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Globalization, Violence, and Ethics

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  • Edward Demenchonok
  • Richard Peterson
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    Abstract

    Despite its many benefits, globalization has proven to harbor a good deal of violence. This is not only a matter of the proliferation of weapons of mass destruction inaugurated by the atomic bombing of Hiroshima, but includes many forms of indirect or "structural violence" resulting from the routine of economic and political institutions on the global scale. In this essay, the multifaceted phenomena of violence are approached from the standpoint of ethics. The prevailing political thinking associated with "realism" fails to address the problems of militarism and of hegemonic unilateralism. In contrast, many philosophers are critically rethinking the problem of global violence from different ethical perspectives. Despite sharing similar concerns, philosophers nevertheless differ over the role of philosophical reflection and the potentials of reason. These differences appear in two contrasting approaches associated with postmodern philosophy and discourse ethics. In the analysis of discourse ethics, attention is paid to Karl-Otto Apel's attempt of philosophically grounding a macroethics of planetary co-responsibility. At the heart of the essay is the analysis of the problem of violence, including terrorism, by Jürgen Habermas, who explains the phenomenon of violence in terms of the theory of communicative action as the breakdown of communication. Jacques Derrida's deconstruction of the notion of "terrorism" also is analyzed. According to the principle of discourse ethics, all conflicts between human beings ought to be settled in a way free of violence, through discourses and negotiations. These philosophers conclude that the reliance on force does not solve social and global problems, including those that are the source of violence. The only viable alternative is the "dialogical" multilateral relations of peaceful coexistence and cooperation among the nations for solving social and global problems. They emphasize the necessity of strengthening the international rule of law and institutions, such as a reformed United Nations. Copyright � 2009 American Journal of Economics and Sociology, Inc..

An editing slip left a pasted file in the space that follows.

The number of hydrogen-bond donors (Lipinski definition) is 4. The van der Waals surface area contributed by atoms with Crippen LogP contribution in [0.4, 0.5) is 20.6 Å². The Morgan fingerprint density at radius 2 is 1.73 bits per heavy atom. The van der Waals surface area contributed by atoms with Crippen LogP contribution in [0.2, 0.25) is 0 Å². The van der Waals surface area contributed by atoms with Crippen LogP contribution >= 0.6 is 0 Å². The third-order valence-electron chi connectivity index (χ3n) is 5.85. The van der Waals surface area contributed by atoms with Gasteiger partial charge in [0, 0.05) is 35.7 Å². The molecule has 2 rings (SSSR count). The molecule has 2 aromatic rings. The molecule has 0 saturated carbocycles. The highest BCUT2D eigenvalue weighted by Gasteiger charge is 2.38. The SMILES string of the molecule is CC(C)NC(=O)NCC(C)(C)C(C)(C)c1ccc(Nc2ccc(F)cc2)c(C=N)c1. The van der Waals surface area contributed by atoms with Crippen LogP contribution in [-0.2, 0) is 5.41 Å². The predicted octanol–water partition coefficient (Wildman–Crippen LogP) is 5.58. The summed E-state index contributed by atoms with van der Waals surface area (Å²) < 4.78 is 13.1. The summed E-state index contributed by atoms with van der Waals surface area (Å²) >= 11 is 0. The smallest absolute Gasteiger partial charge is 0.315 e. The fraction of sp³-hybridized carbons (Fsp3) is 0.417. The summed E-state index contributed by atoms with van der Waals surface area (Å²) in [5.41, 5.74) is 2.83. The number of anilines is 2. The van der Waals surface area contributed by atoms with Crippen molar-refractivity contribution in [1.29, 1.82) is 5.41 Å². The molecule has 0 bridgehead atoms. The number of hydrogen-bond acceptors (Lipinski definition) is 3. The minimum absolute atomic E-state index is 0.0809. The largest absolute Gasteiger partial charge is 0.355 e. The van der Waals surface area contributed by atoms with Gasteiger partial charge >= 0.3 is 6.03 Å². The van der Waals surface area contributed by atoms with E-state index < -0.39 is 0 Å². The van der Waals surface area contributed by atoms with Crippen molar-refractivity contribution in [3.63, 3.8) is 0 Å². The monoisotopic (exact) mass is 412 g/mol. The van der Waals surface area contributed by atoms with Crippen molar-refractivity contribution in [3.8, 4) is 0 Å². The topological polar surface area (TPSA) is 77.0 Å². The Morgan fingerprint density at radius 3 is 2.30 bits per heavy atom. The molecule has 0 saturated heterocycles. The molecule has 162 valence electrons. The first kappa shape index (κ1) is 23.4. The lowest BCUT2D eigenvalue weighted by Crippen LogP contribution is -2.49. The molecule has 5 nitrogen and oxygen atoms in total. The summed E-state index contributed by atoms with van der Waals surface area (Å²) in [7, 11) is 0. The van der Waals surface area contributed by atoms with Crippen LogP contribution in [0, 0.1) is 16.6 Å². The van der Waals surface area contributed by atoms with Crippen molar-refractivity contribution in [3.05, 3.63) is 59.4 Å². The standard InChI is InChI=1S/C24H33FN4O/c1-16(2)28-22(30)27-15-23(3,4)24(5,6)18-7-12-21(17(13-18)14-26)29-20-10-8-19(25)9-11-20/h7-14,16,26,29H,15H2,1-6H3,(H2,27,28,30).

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    Article provided by Wiley Blackwell in its journal American Journal of Economics and Sociology.

    Volume (Year): 68 (2009)
    Issue (Month): 1 (01)
    Pages: 51-76

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    Handle: RePEc:bla:ajecsc:v:68:y:2009:i:1:p:51-76

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